I haven't had the chance to see 2012 yet. I'm not particularly fond of disaster movies - I either find myself laughing at times that make the rest of the audience uncomfortable or bore my family with running commentaries. I did, however, catch a History Channel show that purported to have some science behind it. In fairness, after an hour of hype (more fun than most disaster movies, by the way), they actually did air the parts of the interviews where the scientists say that the triggering events on which the film was based have no actual impact on the earth.
The show reminded me of a historical lecture I once attended. The speaker hammered us on the importance of dealing only with facts. He then speculated about a document whose existence he felt could be inferred from existing documents and built up a whole theory leading to some controversial conclusions based solely on this non-existent document. So much for dealing with fact.
Like most of you, I end up having to answer questions about potential events like 2012. (I actually don't get asked much about 2012 after I point out that the Gregorian calendar ends on December 31, 2009.) I think it is important that we as emergency managers maintain our objectivity about the "disaster of the month" and use it as an opportunity to emphasize personal preparedness. We need to be the voices of reason by demonstrating an understanding of the true risks associated with the current media-driven fear and putting those risks in context.
One of the reasons that I suggest that emergency managers study historical disasters is that there truly is nothing new under the sun. Pick your disaster. Earthquakes? A recent book, Apocalypse: Earthquakes, Archeology, and the Wrath of Godby Amos Nur, breaks ranks with traditional archeology to suggest that the destruction of early civilization by earthquake was much more prevalent than we previously thought. Floods of biblical proportions? Read Ryan and Pitman's Noah's Flood: The New Scientific Discoveries about the Event that Changed History. Super-volcanoes whose explosions cause year-long winters? Try Catastrophe: An Investigation into the Origins of Modern Civilization by David Keys. Plague? Justinian's Flea: Plague, Empire, and the Birth of Europe by William Rosen demonstrates the impact of worldwide pandemic. Climate change? See Brian Fagan's The Great Warming: Climate Change and the Rise and Fall of Civilizations or any of his other books on historical climate change.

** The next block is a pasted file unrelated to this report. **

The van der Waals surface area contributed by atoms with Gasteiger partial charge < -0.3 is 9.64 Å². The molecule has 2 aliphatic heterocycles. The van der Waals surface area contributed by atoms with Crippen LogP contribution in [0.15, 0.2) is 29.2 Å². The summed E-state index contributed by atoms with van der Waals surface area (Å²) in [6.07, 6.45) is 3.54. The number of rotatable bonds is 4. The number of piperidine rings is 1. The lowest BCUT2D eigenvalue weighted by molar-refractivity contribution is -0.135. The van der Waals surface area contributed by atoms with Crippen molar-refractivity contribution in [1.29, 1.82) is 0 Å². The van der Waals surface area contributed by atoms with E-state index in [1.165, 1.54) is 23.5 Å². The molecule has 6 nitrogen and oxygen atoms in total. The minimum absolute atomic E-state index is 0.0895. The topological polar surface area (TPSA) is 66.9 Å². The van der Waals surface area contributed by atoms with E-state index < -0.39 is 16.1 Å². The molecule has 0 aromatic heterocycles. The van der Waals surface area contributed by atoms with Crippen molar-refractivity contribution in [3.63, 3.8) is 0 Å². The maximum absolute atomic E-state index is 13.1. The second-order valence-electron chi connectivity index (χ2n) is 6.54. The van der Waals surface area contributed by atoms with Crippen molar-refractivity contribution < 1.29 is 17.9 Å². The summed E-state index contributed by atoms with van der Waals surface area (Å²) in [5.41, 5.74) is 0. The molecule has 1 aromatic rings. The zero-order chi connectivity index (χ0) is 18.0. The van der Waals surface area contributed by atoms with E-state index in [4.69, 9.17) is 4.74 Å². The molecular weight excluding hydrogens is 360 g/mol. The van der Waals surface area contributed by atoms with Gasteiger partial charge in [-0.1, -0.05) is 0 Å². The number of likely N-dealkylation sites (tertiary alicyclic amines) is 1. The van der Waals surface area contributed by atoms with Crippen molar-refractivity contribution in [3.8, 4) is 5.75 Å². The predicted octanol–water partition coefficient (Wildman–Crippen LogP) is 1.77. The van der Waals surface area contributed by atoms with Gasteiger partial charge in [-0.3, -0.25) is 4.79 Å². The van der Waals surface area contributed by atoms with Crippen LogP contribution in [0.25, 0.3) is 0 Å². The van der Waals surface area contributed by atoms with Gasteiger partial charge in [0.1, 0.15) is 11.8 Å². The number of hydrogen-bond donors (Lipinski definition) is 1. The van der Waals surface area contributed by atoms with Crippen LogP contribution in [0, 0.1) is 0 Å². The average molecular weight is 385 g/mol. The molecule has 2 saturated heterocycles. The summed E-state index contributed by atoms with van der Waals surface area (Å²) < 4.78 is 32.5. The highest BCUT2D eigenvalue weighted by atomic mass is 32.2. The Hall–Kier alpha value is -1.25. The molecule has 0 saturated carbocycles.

It really has all happened before. Even so-called "unthinkable" events such as a reversal of the earth's magnetic poles or asteroid strikes have occurred in the past, some fairly recently (the 1908 Tunguska event was believed to be caused by a meteor or asteroid) . Are there risks associated with potential catastrophic events? Of course there are. However, it is important to put those risks in their historical context - it's all happened before, it will happen again, and we as a race will most likely survive. The human race is remarkably resilient. The only real question is do we live in fear or do we put those fears to rest with facts and get on with our lives?